The Way of the Visionary

Featuring Paul Baloche Posted on February 1, 2010

There have always been true visionaries—those who catch sight of a new move of God before others see it. The visionary feels a great urge to do that thing the Lord has shown him—and do it right now. So he starts out boldly and soon finds himself the target of sticks and stones hurled by those who don’t understand.
Stories abound about the church’s resistance to new music forms:

• The first monk who experimented with part-singing was excommunicated.

• J. S. Bach almost lost his job as a church musician because some
thought his music was unsuitable.

There have been some weird excesses that seem amusing to us today.

• In 1715 John Tufts tried to do something about the sad state of hymn singing in the Puritan church. Since musical instruments had been forbidden, everyone just sang the psalms (only the psalms were allowed) together without regard to the time or the pitch of anyone else. “Some sang too high,”Tufts wrote, while others sang “too low, and most too long.” When Tufts proposed that they all sing together, he stirred up a storm. The older Puritans said unison singing “robbed praise of its individuality and threatened them with the religious formalism they had rejected under the Church of England.” It would be “a ceremony without unction or the inspiration of divine grace,” “Papish,” and “a worshiping of the devil.” When one congregation persisted in the New Way, some parishioners put cotton in their ears.

• In 19th Century Scotland, Ira Sankey, Evangelist D.L. Moody's great song leader, was vilified by some for writing "human hymns" with newly composed lyrics instead of new tunes for the Psalms of the Bible, and for having the audacity to draw attention to himself by singing them as solos.

• Moody also caused a furor by having the singing accompanied by
the hall's great pipe organ. One woman stormed out of the meeting
shouting, "Och! It's the divil's instrument! There's a demon in ivery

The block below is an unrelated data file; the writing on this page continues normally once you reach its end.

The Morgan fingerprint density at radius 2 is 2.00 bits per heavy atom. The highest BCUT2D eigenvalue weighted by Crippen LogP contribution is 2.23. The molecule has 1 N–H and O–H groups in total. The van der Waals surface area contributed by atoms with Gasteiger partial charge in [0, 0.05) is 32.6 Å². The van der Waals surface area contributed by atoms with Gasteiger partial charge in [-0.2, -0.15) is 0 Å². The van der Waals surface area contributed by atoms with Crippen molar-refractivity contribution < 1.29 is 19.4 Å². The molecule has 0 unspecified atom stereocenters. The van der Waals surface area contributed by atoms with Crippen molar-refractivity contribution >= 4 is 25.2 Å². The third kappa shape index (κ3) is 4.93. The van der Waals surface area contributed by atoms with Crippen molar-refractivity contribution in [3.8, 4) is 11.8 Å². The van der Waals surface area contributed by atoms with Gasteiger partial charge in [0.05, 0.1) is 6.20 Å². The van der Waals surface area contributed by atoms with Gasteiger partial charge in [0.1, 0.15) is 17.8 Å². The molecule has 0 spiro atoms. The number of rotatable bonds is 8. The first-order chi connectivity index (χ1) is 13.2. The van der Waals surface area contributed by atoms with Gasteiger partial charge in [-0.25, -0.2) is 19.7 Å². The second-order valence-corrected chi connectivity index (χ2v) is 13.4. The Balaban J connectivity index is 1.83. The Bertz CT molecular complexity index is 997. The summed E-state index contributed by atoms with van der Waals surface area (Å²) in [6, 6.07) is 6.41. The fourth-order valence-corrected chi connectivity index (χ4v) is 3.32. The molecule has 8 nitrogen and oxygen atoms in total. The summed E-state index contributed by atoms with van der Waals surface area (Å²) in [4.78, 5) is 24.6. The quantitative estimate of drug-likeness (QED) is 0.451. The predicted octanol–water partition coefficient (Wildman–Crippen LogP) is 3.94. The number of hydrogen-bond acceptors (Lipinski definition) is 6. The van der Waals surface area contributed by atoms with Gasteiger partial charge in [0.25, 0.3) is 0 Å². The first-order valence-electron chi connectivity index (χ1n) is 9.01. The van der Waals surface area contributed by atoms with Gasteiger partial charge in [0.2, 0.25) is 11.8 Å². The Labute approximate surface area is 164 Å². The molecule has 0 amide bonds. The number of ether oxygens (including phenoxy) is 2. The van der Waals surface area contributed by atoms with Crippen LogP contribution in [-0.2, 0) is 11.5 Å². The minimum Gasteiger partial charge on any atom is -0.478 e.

Want some more? Take a look at this: (Thanks to the Worship-and-Arts Network)
Top Ten reasons for Opposing the New Music Trend
Adapted from a statement directed against the use of hymns, in 1723

 1. It is too new, like an unknown language.

 2. It is not as melodious as the more established style.

 3. There are so many songs that it is impossible to learn them all.

 4. It creates disturbances and causes people to act in an indecent and disorderly manner.

 5. It places too much emphasis on instrumental music rather than on godly lyrics.

 6. The lyrics are often worldly, even blasphemous.

 7. It is not needed, since preceding generations have gone to heaven without it.

 9. It monopolizes the Christian’s time and encourages them to stay out late.

 10. These new musicians are young upstarts, and some of them are lewd and loose persons.

Even in our own time, those of us who have tried to change church music have often been misunderstood. The way of the innovator has not always been easy. Of course, willingness to persevere in the face of criticism sometimes is laudable. Criticism does have some value as a gauge: if we’re getting no criticism at all, even from the “staid guardians of sterile orthodoxy,” as A.W. Tozer called them, we probably aren’t accomplishing much that’s fresh and new and powerful. On the other hand, if we’re getting a lot—especially from those who have walked with the Lord much longer than we have—maybe we need to back up a bit and listen. There’s always the possibility we’ve gone too far too fast and we’re over the line. Jimmy says, “Been there. Done that.” He has memories from his younger, experimental days, of elders complaining to the pastor, “It sounds like a nightclub in here!”.


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